When the doors closed on the candidate sign-up period for the fall elections, Secretary of State Tom Schedler said it seemed “crazier” than usual. A few days later, when he received the data, he understood why the three-day qualifying felt so slammed. Louisiana has more offices up for election and more candidates on the November ballot than for any election over the last 23 years, according to a tally provided by Schedler’s office. To make it even more complicated, the secretary of state is seeing significantly more objections filed to candidacies winding their way through the courts and more candidates dropping out of races after paying their filing fees. The history-making election cycle is causing Schedler to consider recommending changes to the timeline for candidate sign-ups — and is certain to have names on the ballot in the Nov. 4 election of people who were deemed unqualified to run or have dropped out of the race. “At some point we’ve got to pull the trigger and let that ballot go to print, and that’s it,” he said. “We already know that it won’t be cleared up by the time for ballots to be printed.”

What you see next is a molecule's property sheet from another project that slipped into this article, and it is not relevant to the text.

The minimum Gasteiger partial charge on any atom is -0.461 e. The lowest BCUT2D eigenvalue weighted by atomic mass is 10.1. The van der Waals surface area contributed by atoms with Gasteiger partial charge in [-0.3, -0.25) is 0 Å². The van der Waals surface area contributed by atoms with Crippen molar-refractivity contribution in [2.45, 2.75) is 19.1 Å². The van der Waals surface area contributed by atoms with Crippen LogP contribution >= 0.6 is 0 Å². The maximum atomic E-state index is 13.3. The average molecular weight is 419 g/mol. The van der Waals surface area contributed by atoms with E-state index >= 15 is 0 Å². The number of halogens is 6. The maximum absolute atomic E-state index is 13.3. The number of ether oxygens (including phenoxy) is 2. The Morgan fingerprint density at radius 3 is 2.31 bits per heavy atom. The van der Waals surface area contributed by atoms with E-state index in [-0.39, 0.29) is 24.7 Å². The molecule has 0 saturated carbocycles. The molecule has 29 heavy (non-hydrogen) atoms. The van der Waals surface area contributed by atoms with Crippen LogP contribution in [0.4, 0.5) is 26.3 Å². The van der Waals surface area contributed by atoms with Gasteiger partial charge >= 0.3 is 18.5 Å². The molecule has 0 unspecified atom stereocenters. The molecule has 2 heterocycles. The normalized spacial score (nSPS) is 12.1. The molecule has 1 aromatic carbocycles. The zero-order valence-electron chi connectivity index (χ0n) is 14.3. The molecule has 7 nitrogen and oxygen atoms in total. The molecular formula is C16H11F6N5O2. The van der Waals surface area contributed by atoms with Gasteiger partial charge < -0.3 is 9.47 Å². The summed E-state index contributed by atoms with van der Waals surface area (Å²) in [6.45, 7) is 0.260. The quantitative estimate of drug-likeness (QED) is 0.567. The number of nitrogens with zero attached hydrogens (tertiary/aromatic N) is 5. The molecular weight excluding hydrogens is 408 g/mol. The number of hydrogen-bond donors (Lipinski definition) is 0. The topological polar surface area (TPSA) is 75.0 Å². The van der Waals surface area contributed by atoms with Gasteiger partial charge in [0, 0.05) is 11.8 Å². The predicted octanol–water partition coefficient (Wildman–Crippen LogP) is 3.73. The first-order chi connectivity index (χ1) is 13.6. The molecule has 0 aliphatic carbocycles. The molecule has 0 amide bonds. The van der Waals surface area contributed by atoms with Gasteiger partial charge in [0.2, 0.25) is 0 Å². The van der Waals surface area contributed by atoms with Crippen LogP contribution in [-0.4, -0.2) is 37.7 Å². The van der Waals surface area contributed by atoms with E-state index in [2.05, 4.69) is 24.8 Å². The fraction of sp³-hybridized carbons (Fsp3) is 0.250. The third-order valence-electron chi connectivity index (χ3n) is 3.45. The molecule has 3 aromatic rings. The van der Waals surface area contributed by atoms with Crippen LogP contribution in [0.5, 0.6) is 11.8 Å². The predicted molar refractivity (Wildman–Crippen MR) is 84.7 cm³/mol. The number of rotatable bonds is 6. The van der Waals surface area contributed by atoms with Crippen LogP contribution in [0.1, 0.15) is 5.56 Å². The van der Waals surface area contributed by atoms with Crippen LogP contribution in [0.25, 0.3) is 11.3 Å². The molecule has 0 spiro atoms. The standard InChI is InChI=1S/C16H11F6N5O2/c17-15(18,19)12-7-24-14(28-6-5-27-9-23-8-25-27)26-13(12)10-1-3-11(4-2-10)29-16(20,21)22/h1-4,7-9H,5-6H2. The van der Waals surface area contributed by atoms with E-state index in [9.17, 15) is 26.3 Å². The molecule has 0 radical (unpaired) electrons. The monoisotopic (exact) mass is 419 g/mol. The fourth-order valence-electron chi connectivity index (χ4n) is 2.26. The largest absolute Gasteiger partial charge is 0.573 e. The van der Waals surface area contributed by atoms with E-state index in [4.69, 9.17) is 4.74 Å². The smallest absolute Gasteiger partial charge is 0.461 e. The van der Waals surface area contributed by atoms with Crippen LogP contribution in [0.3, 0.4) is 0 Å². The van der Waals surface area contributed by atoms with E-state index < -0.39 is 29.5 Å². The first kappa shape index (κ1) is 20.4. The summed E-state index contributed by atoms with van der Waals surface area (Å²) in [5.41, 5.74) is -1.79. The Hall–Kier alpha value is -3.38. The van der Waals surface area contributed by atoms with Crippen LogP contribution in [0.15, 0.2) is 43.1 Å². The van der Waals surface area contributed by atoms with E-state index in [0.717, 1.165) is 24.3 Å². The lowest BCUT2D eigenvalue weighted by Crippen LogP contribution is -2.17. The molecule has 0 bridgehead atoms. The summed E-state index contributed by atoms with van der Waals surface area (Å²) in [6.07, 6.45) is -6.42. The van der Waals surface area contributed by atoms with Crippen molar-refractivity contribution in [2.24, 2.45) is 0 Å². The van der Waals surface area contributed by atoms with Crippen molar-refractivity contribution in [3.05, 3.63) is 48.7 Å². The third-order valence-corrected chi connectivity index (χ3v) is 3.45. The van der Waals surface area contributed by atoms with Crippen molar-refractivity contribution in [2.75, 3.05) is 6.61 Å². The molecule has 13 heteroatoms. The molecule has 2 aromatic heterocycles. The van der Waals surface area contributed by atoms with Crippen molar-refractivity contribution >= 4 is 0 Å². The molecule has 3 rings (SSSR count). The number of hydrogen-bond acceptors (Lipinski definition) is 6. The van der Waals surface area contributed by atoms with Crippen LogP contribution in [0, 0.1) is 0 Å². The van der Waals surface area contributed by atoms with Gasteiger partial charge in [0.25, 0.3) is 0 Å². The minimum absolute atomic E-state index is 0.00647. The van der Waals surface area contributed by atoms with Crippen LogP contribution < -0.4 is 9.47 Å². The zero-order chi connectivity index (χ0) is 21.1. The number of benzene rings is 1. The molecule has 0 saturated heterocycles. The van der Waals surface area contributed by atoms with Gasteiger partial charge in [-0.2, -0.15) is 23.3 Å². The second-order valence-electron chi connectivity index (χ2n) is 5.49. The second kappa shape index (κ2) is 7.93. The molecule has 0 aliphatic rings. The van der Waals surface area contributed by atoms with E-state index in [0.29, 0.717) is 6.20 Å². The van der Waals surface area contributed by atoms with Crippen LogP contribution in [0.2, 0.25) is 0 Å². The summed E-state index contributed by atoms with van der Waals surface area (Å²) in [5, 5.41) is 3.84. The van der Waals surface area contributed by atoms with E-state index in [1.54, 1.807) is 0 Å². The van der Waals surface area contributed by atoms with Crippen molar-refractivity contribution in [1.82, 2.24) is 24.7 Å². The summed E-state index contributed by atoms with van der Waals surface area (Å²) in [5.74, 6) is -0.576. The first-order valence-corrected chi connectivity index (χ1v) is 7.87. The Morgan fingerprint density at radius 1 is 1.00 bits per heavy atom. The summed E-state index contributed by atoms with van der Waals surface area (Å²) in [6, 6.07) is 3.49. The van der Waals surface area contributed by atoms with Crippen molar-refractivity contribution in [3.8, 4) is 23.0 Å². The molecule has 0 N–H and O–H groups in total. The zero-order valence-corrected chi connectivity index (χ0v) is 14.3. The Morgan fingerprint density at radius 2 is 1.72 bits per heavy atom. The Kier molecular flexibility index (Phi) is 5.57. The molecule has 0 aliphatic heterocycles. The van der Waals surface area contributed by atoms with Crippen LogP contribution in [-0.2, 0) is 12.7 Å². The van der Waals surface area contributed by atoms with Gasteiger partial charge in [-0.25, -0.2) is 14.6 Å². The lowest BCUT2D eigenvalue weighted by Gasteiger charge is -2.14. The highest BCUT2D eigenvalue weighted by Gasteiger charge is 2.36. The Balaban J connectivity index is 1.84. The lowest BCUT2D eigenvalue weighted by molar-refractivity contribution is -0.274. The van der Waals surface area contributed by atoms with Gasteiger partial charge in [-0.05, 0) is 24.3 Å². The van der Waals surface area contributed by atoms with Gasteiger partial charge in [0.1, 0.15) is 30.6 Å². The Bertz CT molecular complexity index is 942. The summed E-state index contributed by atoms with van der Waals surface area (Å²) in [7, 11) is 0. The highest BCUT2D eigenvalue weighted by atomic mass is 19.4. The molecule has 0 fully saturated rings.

Voters will be deciding dozens of judgeships, two seats on the state’s utility regulatory agency and 43 district attorney positions. Across the state, people will select mayors, school board members, police chiefs, city councilmen and other local officials.
At the top of the ballot is the U.S. Senate race, with Democratic incumbent Mary Landrieu trying to win re-election amid tight competition, and all six U.S. House seats.
Overall, more than 2,400 offices are up for election, with 4,400 candidates signed up.
Full Article: Analysis: Jam-packed election causing new snags – SFGate.